Monday, May 30, 2016

Billy Hill Badassery Award 5 - Billy T. Smith

On this Memorial Day weekend of 2016, Billy Hill extends a thanks to all those who have fallen to protect a nation that so many, externally and internally, have tried to destroy.  The soldiers that left behind the comfort of their homes, the hugs of their children and spouses, the smell of bacon cooking in the morning, running water and a soft bed, entered into extreme circumstances, some of which every next breath they took was a gift.  But today is a day to recognize those that did not come home, but rather those that gave their all so that all of us in this country can maintain the freedom of life, liberty and the pursuit of happiness.  And for the most part, as those soldiers lay on the ground breathing their last breath, and those that were not even aware of the approaching end, they were not thinking of the color of our skin, the religious beliefs we embrace, the morality of the people back home, the lack of appreciation that so many would show, etc.  They were fighting for our nation as a whole and for each of us as equals.

And I know that while today we honor the fallen and we have Veterans day to honor the living, many people don't understand that there is more to death than just breathing your final breath.  You see, many soldiers died in battle but yet, did not physically stay behind.  Young innocent men and women died to their innocence and came home different people.  Yes, the kids ran out on the tarmac to hug their returning dad or mom but, it was not the same person that they had hugged goodbye.  You cannot go through the hell of war without dying in one way or another.

And so, without distracting our honor for those that have fallen, we can also honor the "falling".

So, as I sit here this morning while Billy T. Smith is in a hospital bed in Tennessee fighting for his life, yet once again, I take a moment to issue him a bad-ass award.  And although just like all of us he has  his shortcomings, he nonetheless left this country as a young innocent man with a wife and three little children, and returned home a year later but yet, really he did not.  He would soon find that the Agent Orange that was showered upon him in Vietnam would begin to deteriorate his nervous system, robbing him of physical capabilities far too soon for his age.  And also he returned with a soul filled with memories of countless soldiers that laid with their heads in his lap as he comforted them with prayer and encouragement as they drifted off to join the ranks of the "fallen".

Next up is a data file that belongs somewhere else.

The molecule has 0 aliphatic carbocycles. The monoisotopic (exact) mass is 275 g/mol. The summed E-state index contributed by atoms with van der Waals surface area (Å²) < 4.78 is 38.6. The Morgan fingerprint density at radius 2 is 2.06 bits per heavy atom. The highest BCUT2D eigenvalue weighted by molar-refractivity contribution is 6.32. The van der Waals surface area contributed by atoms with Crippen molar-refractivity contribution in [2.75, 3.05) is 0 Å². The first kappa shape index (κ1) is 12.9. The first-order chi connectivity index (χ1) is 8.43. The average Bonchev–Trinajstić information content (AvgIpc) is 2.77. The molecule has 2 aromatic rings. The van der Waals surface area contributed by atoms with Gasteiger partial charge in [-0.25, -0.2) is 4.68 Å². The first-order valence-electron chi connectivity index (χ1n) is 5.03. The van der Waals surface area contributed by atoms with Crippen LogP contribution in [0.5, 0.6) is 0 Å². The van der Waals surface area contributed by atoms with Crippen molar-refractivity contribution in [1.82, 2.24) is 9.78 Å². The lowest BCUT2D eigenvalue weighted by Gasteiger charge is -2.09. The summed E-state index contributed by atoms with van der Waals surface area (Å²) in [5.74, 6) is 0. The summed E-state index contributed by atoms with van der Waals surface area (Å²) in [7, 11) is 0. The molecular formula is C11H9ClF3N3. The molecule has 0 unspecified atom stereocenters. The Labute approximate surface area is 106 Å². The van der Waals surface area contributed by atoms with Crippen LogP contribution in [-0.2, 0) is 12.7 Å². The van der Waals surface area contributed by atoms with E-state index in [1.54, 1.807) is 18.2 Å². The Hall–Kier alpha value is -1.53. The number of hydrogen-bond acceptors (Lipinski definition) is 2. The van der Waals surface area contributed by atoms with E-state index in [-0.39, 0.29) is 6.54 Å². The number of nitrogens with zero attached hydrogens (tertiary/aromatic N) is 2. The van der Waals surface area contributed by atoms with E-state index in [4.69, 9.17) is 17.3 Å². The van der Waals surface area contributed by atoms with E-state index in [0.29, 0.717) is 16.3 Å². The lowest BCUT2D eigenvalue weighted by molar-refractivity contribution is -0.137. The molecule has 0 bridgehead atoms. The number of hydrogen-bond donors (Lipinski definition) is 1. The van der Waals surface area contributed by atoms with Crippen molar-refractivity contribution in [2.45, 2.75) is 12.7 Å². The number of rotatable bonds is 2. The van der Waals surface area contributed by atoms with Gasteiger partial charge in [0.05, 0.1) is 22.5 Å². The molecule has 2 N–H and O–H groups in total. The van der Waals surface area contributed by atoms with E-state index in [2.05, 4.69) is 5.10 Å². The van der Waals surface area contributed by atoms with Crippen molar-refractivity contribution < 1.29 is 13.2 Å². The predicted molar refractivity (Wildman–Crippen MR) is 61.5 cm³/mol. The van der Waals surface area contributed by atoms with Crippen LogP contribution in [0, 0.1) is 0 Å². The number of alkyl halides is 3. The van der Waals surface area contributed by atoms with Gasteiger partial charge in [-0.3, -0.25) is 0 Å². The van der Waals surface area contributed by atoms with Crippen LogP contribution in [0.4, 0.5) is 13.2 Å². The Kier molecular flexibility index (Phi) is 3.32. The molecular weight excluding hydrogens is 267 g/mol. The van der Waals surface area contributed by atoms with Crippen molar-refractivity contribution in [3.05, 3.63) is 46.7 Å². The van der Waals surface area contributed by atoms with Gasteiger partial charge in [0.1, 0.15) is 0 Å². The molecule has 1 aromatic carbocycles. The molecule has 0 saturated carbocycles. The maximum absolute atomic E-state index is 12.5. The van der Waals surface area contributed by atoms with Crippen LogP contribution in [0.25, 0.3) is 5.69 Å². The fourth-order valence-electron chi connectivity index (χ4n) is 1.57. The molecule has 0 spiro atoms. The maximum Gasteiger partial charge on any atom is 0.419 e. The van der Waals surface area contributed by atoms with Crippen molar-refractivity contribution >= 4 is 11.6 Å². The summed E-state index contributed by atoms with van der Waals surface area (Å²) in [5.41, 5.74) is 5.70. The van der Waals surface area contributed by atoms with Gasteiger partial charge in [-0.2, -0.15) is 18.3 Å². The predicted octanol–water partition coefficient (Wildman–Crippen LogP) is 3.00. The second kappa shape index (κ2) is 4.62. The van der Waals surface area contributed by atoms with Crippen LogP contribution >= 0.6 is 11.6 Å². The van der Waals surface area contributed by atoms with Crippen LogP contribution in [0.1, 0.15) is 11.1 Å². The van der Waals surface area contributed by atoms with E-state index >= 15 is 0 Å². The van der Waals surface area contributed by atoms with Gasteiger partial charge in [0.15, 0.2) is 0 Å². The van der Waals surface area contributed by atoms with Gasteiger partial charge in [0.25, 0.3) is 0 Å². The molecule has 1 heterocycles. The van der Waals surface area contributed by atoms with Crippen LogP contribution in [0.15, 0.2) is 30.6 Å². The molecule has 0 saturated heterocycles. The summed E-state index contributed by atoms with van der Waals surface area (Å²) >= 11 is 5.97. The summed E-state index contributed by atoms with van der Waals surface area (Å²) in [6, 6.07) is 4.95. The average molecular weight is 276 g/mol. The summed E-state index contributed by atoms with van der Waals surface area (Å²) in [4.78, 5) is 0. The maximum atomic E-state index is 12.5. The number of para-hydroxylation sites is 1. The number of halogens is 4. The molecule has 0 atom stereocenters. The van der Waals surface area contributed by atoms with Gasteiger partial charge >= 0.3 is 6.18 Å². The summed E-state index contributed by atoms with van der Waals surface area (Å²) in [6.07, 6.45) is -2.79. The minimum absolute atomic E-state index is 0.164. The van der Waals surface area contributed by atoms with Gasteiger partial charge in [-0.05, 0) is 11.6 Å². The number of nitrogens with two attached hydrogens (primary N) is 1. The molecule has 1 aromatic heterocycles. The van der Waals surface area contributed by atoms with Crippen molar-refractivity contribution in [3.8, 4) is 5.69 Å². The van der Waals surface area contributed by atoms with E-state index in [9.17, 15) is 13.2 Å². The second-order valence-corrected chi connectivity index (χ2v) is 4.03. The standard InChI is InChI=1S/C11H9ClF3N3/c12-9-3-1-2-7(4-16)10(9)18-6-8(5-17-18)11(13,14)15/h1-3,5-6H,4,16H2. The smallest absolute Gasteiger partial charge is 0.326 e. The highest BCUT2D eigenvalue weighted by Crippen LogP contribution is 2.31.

Billy T. Smith was an Army Chaplain and his fellow soldiers described him as a foxhole chaplain.  He refused to stay behind at camp in the comfort and safety of his tent and chapel, but rather hauled a communion set all over Vietnam to meet with the soldiers on the battle field lines, to bring them words of comfort and encouragement, to bring a little bit of home to them.  As a recipient of two purple hearts, it was clear that he was dedicated to his mission.  Below is a picture of Col. Chaplain Billy T. Smith baptizing soldiers in the South China Sea during the Vietnam War.  He is a tough man, not only surviving Vietnam, but also a quadruple bypass and struggling with the loss of feeling in his extremities.  And today, he once again is soldiering up to push back death and say "not me, not today, not this time".


The words of the song "The Reverend Mr. Black" always brings tears to my eyes"

He rode easy on the saddle, he was tall and lean
First thought nothing but a streak of mean
Could make a man look so down right strong
But one look in his eyes, you'd know'd you was wrong
He carried a Bible and a canvas sack
The folks just called him, the Reverence Mr. Black.
He was poor as a beggar but he rode like a king
Sometimes in the evening I could hear him sing:
"you gotta walk, that lonesome valley, you got to walk, it by yourself
nobody else, is gonna walk if for you, you gotta walk, it by yourself"

Well if every I thought that man in black
Had a yellow streak up and down his back
I save the notion for the day
When a lumber jack came in and it wasn't to pray
Cause he kicked open the meeting house doors
And he cussed everybody up and down the floor
And then when things got quiet in the place
He walked up and cussed in the preachers face
And he hit that reverend like the kick of a mule
And from my way of thinking it took a darn fool
To turn the other cheek to that lumber jack
But that's what he did, the reverend Mr. Black
And he stood like a rock, a man among men
And he let that lumber jack hit him again
And then with a voice just a quiet as can be
He cut him down like a big oak tree when he said:
"you gotta walk, that lonesome valley, you got to walk, it by yourself
nobody else, is gonna walk if for you, you gotta walk, it by yourself"

Well I followed him that day and I don't regret it
And I hope I'll always be a credit
To his memory, for I want you all to understand
The Reverend Mr. Black was my old man.

Billy Hill here, I like it neat